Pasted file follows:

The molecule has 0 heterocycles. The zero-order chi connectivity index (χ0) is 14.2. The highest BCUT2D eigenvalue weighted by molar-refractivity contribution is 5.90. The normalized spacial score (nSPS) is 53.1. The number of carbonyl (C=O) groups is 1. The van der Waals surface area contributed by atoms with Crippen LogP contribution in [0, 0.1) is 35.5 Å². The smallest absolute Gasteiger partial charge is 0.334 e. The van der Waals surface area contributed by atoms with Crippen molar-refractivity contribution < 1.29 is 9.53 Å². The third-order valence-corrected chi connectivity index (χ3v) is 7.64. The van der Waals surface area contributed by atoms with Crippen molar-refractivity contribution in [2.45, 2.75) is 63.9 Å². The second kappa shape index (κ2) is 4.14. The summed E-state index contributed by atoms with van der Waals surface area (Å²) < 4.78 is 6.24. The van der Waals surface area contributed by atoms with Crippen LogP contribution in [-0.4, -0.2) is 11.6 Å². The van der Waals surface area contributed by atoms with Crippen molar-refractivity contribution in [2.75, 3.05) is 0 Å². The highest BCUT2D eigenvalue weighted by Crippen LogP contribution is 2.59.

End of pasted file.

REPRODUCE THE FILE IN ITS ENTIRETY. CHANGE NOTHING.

The molecule has 0 heterocycles. The zero-order chi connectivity index (χ0) is 14.2. The highest BCUT2D eigenvalue weighted by molar-refractivity contribution is 5.90. The normalized spacial score (nSPS) is 53.1. The number of carbonyl (C=O) groups is 1. The van der Waals surface area contributed by atoms with Crippen LogP contribution in [0, 0.1) is 35.5 Å². The smallest absolute Gasteiger partial charge is 0.334 e. The van der Waals surface area contributed by atoms with Crippen molar-refractivity contribution < 1.29 is 9.53 Å². The third-order valence-corrected chi connectivity index (χ3v) is 7.64. The van der Waals surface area contributed by atoms with Crippen molar-refractivity contribution in [2.45, 2.75) is 63.9 Å². The second kappa shape index (κ2) is 4.14. The summed E-state index contributed by atoms with van der Waals surface area (Å²) < 4.78 is 6.24. The van der Waals surface area contributed by atoms with Crippen LogP contribution in [-0.4, -0.2) is 11.6 Å². The van der Waals surface area contributed by atoms with Crippen molar-refractivity contribution in [2.75, 3.05) is 0 Å². The highest BCUT2D eigenvalue weighted by Crippen LogP contribution is 2.59.